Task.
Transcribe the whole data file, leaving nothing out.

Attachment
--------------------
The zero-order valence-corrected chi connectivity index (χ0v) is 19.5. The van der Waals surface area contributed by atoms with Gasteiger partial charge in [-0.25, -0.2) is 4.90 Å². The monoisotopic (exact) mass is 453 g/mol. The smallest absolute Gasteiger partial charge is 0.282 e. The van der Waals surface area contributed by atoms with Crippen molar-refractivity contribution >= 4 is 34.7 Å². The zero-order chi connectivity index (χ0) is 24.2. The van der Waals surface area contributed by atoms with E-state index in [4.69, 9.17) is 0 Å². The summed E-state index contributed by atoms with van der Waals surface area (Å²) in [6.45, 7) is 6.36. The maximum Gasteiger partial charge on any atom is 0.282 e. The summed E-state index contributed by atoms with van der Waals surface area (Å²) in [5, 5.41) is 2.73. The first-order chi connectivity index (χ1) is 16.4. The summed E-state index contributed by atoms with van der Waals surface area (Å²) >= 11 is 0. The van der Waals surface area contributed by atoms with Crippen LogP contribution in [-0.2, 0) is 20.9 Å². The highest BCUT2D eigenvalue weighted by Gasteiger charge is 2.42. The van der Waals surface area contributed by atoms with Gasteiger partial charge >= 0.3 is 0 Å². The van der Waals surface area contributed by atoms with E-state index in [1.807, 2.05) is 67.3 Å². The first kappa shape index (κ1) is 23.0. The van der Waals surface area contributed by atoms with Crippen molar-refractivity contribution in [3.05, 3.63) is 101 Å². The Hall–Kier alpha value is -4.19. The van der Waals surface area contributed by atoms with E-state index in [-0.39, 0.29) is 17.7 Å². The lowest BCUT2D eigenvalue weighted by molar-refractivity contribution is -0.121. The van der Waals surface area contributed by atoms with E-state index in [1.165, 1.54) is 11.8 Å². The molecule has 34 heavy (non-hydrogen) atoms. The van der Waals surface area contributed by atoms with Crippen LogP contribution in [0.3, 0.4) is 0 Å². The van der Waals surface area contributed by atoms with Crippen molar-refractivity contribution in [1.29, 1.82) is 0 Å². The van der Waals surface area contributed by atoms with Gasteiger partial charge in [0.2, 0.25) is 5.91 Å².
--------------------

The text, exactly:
The zero-order valence-corrected chi connectivity index (χ0v) is 19.5. The van der Waals surface area contributed by atoms with Gasteiger partial charge in [-0.25, -0.2) is 4.90 Å². The monoisotopic (exact) mass is 453 g/mol. The smallest absolute Gasteiger partial charge is 0.282 e. The van der Waals surface area contributed by atoms with Crippen molar-refractivity contribution >= 4 is 34.7 Å². The zero-order chi connectivity index (χ0) is 24.2. The van der Waals surface area contributed by atoms with E-state index in [4.69, 9.17) is 0 Å². The summed E-state index contributed by atoms with van der Waals surface area (Å²) in [6.45, 7) is 6.36. The maximum Gasteiger partial charge on any atom is 0.282 e. The summed E-state index contributed by atoms with van der Waals surface area (Å²) in [5, 5.41) is 2.73. The first-order chi connectivity index (χ1) is 16.4. The summed E-state index contributed by atoms with van der Waals surface area (Å²) >= 11 is 0. The van der Waals surface area contributed by atoms with Crippen LogP contribution in [-0.2, 0) is 20.9 Å². The highest BCUT2D eigenvalue weighted by Gasteiger charge is 2.42. The van der Waals surface area contributed by atoms with Gasteiger partial charge >= 0.3 is 0 Å². The van der Waals surface area contributed by atoms with E-state index in [1.807, 2.05) is 67.3 Å². The first kappa shape index (κ1) is 23.0. The van der Waals surface area contributed by atoms with Crippen molar-refractivity contribution in [3.05, 3.63) is 101 Å². The Hall–Kier alpha value is -4.19. The van der Waals surface area contributed by atoms with E-state index in [-0.39, 0.29) is 17.7 Å². The lowest BCUT2D eigenvalue weighted by molar-refractivity contribution is -0.121. The van der Waals surface area contributed by atoms with E-state index in [1.165, 1.54) is 11.8 Å². The molecule has 34 heavy (non-hydrogen) atoms. The van der Waals surface area contributed by atoms with Crippen LogP contribution in [0.3, 0.4) is 0 Å². The van der Waals surface area contributed by atoms with Crippen molar-refractivity contribution in [1.29, 1.82) is 0 Å². The van der Waals surface area contributed by atoms with Gasteiger partial charge in [0.2, 0.25) is 5.91 Å².